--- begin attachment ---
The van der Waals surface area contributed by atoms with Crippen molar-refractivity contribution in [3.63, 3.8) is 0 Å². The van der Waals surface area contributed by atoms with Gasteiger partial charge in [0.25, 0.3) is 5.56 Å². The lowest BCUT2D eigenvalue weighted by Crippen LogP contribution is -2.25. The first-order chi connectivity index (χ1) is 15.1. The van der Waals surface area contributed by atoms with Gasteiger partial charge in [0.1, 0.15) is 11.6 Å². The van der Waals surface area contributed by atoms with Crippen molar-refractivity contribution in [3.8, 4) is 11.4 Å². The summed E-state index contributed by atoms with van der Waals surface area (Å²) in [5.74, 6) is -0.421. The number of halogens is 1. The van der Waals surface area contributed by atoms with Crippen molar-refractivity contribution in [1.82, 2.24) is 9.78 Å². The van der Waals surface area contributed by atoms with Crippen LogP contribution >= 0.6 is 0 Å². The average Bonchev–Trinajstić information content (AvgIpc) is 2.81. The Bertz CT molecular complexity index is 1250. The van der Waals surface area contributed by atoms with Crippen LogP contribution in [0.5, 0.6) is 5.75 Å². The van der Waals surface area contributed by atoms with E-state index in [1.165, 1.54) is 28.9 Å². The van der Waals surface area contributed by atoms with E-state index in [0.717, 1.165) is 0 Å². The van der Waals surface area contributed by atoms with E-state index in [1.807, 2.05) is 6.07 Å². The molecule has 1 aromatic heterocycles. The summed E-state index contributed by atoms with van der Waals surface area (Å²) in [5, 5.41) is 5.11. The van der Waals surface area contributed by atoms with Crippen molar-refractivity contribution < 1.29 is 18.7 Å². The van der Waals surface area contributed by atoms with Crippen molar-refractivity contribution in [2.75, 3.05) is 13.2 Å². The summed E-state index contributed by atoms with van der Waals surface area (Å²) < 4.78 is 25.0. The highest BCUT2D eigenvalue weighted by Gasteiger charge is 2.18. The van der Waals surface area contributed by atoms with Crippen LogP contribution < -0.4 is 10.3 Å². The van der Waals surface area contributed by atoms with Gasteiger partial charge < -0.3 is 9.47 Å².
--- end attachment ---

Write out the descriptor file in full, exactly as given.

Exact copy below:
The van der Waals surface area contributed by atoms with Crippen molar-refractivity contribution in [3.63, 3.8) is 0 Å². The van der Waals surface area contributed by atoms with Gasteiger partial charge in [0.25, 0.3) is 5.56 Å². The lowest BCUT2D eigenvalue weighted by Crippen LogP contribution is -2.25. The first-order chi connectivity index (χ1) is 15.1. The van der Waals surface area contributed by atoms with Gasteiger partial charge in [0.1, 0.15) is 11.6 Å². The van der Waals surface area contributed by atoms with Crippen molar-refractivity contribution in [3.8, 4) is 11.4 Å². The summed E-state index contributed by atoms with van der Waals surface area (Å²) in [5.74, 6) is -0.421. The number of halogens is 1. The van der Waals surface area contributed by atoms with Crippen molar-refractivity contribution in [1.82, 2.24) is 9.78 Å². The van der Waals surface area contributed by atoms with Crippen LogP contribution >= 0.6 is 0 Å². The average Bonchev–Trinajstić information content (AvgIpc) is 2.81. The Bertz CT molecular complexity index is 1250. The van der Waals surface area contributed by atoms with Crippen LogP contribution in [0.5, 0.6) is 5.75 Å². The van der Waals surface area contributed by atoms with E-state index in [1.165, 1.54) is 28.9 Å². The van der Waals surface area contributed by atoms with E-state index in [0.717, 1.165) is 0 Å². The van der Waals surface area contributed by atoms with E-state index in [1.807, 2.05) is 6.07 Å². The molecule has 1 aromatic heterocycles. The summed E-state index contributed by atoms with van der Waals surface area (Å²) in [5, 5.41) is 5.11. The van der Waals surface area contributed by atoms with Crippen molar-refractivity contribution < 1.29 is 18.7 Å². The van der Waals surface area contributed by atoms with Crippen molar-refractivity contribution in [2.75, 3.05) is 13.2 Å². The summed E-state index contributed by atoms with van der Waals surface area (Å²) < 4.78 is 25.0. The highest BCUT2D eigenvalue weighted by Gasteiger charge is 2.18. The van der Waals surface area contributed by atoms with Crippen LogP contribution < -0.4 is 10.3 Å². The van der Waals surface area contributed by atoms with Gasteiger partial charge < -0.3 is 9.47 Å².